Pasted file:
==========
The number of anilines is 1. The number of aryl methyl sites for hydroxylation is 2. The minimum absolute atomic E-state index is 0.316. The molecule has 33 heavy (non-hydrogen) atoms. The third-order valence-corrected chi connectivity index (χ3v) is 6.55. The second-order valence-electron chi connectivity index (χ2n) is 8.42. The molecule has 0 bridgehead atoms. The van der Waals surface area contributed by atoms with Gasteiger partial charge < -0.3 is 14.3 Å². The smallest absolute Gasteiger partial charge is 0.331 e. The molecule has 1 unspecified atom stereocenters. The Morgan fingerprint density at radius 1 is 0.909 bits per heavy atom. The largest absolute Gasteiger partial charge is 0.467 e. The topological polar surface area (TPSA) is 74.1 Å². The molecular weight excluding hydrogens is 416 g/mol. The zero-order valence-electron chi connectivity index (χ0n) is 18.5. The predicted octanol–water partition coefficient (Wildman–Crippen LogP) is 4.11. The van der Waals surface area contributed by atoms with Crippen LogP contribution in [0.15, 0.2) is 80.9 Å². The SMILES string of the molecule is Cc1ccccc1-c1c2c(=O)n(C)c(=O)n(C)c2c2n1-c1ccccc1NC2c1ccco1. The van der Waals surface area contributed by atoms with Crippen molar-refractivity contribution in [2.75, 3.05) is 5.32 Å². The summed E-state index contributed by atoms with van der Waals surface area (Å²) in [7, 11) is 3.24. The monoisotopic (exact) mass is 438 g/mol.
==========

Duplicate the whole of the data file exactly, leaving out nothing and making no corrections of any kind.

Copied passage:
The number of anilines is 1. The number of aryl methyl sites for hydroxylation is 2. The minimum absolute atomic E-state index is 0.316. The molecule has 33 heavy (non-hydrogen) atoms. The third-order valence-corrected chi connectivity index (χ3v) is 6.55. The second-order valence-electron chi connectivity index (χ2n) is 8.42. The molecule has 0 bridgehead atoms. The van der Waals surface area contributed by atoms with Gasteiger partial charge < -0.3 is 14.3 Å². The smallest absolute Gasteiger partial charge is 0.331 e. The molecule has 1 unspecified atom stereocenters. The Morgan fingerprint density at radius 1 is 0.909 bits per heavy atom. The largest absolute Gasteiger partial charge is 0.467 e. The topological polar surface area (TPSA) is 74.1 Å². The molecular weight excluding hydrogens is 416 g/mol. The zero-order valence-electron chi connectivity index (χ0n) is 18.5. The predicted octanol–water partition coefficient (Wildman–Crippen LogP) is 4.11. The van der Waals surface area contributed by atoms with Crippen LogP contribution in [0.15, 0.2) is 80.9 Å². The SMILES string of the molecule is Cc1ccccc1-c1c2c(=O)n(C)c(=O)n(C)c2c2n1-c1ccccc1NC2c1ccco1. The van der Waals surface area contributed by atoms with Crippen molar-refractivity contribution in [2.75, 3.05) is 5.32 Å². The summed E-state index contributed by atoms with van der Waals surface area (Å²) in [7, 11) is 3.24. The monoisotopic (exact) mass is 438 g/mol.